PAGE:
Blog All Kindle-clipped Locations: Destruction and Creation

I fin­ished my pre­vi­ous post on why design­ers should be inter­est­ed in John Boyd with the rec­om­men­da­tion to read his essay “Destruc­tion and Cre­ation”. I thought I’d share the bits I high­light­ed in my copy. It is part of Osin­ga’s Sci­ence, Strat­e­gy and War, to which the loca­tions below refer.

Loca­tion 3176 – Boyd intro­duces a very sim­ple but fun­da­men­tal rea­son for why we should care about deci­sion making:

… a basic aim or goal, as indi­vid­u­als, is to improve our capac­i­ty for inde­pen­dent action

Loca­tion 3183 – the same applies to design and design­ers. We do not want to be con­trolled by our cir­cum­stances. Boyd was talk­ing to a mil­i­tary audi­ence, but the descrip­tion below is true of any social sit­u­a­tion, includ­ing the design practice:

In a real world of lim­it­ed resources and skills, indi­vid­u­als and groups form, dis­solve and reform their coop­er­a­tive or com­pet­i­tive pos­tures in a con­tin­u­ous strug­gle to remove or over­come phys­i­cal and social envi­ron­men­tal obstacles.

Loca­tion 3190

Against such a back­ground, actions and deci­sions become crit­i­cal­ly important.

Loca­tion 3192

To make these time­ly deci­sions implies that we must be able to form men­tal con­cepts of observed real­i­ty, as we per­ceive it, and be able to change these con­cepts as real­i­ty itself appears to change.

Loca­tion 3195 – design­ers are asked to do noth­ing but the above. The suc­ces of our designs hinges on our under­stand­ing of real­i­ty and our skill at inter­ven­ing in it. So the ques­tion below is of vital impor­tance to us:

How do we gen­er­ate or cre­ate the men­tal con­cepts to sup­port this deci­sion-mak­ing activity?

Loca­tion 3196 – in the next sec­tion of the essay Boyd starts to pro­vide answers:

There are two ways in which we can devel­op and manip­u­late men­tal con­cepts to rep­re­sent observed real­i­ty: We can start from a com­pre­hen­sive whole and break it down to its par­tic­u­lars or we can start with the par­tic­u­lars and build towards a com­pre­hen­sive whole.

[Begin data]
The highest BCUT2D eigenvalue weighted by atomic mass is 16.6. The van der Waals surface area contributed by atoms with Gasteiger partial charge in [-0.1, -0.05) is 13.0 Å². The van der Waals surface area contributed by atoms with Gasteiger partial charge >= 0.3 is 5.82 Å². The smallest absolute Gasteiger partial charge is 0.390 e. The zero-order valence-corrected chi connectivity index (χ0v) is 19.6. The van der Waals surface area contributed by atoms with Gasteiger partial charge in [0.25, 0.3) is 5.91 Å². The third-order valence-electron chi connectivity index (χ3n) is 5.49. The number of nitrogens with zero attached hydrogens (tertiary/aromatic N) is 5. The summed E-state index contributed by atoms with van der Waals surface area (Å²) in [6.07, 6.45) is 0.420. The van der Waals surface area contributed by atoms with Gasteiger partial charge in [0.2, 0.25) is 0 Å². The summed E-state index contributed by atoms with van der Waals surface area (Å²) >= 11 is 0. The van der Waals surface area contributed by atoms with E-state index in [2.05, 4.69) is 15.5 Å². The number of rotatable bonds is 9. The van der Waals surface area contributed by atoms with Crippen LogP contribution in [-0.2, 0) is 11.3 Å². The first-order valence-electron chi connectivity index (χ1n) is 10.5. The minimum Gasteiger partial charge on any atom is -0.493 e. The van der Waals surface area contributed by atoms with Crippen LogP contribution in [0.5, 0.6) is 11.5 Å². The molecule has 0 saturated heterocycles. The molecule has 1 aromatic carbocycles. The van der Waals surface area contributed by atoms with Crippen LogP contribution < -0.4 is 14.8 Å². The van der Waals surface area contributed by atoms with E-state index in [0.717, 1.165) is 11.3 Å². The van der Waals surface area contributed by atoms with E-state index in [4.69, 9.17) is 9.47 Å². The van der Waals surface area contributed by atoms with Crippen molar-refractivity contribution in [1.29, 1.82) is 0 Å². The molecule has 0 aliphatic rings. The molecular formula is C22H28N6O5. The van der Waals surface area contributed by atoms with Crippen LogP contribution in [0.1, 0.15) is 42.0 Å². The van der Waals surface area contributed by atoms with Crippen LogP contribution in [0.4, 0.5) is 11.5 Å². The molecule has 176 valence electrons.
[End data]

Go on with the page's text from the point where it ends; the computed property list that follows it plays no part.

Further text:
Loca­tion 3207

… gen­er­al-to-spe­cif­ic is relat­ed to deduc­tion, analy­sis, and dif­fer­en­ti­a­tion, while, spe­cif­ic-to-gen­er­al is relat­ed to induc­tion, syn­the­sis, and integration.

Loca­tion 3216

… such an unstruc­tur­ing or destruc­tion of many domains – to break the cor­re­spon­dence of each with its respec­tive con­stituents – is relat­ed to deduc­tion, analy­sis, and dif­fer­en­ti­a­tion. We call this kind of unstruc­tur­ing a destruc­tive deduction.

Loca­tion 3225

… cre­ativ­i­ty is relat­ed to induc­tion, syn­the­sis, and inte­gra­tion since we pro­ceed­ed from unstruc­tured bits and pieces to a new gen­er­al pat­tern or con­cept. We call such action a cre­ative or con­struc­tive induction.

Loca­tion 3227 – here Boyd starts to con­nect the two ways of cre­at­ing con­cepts. I have always found it grat­i­fy­ing to immerse myself in a design’s domain and to start teas­ing apart its con­stituent ele­ments, before mov­ing on to acts of creation:

It is impor­tant to note that the cru­cial or key step that per­mits this cre­ative induc­tion is the sep­a­ra­tion of the par­tic­u­lars from their pre­vi­ous domains by the destruc­tive deduction.

Loca­tion 3230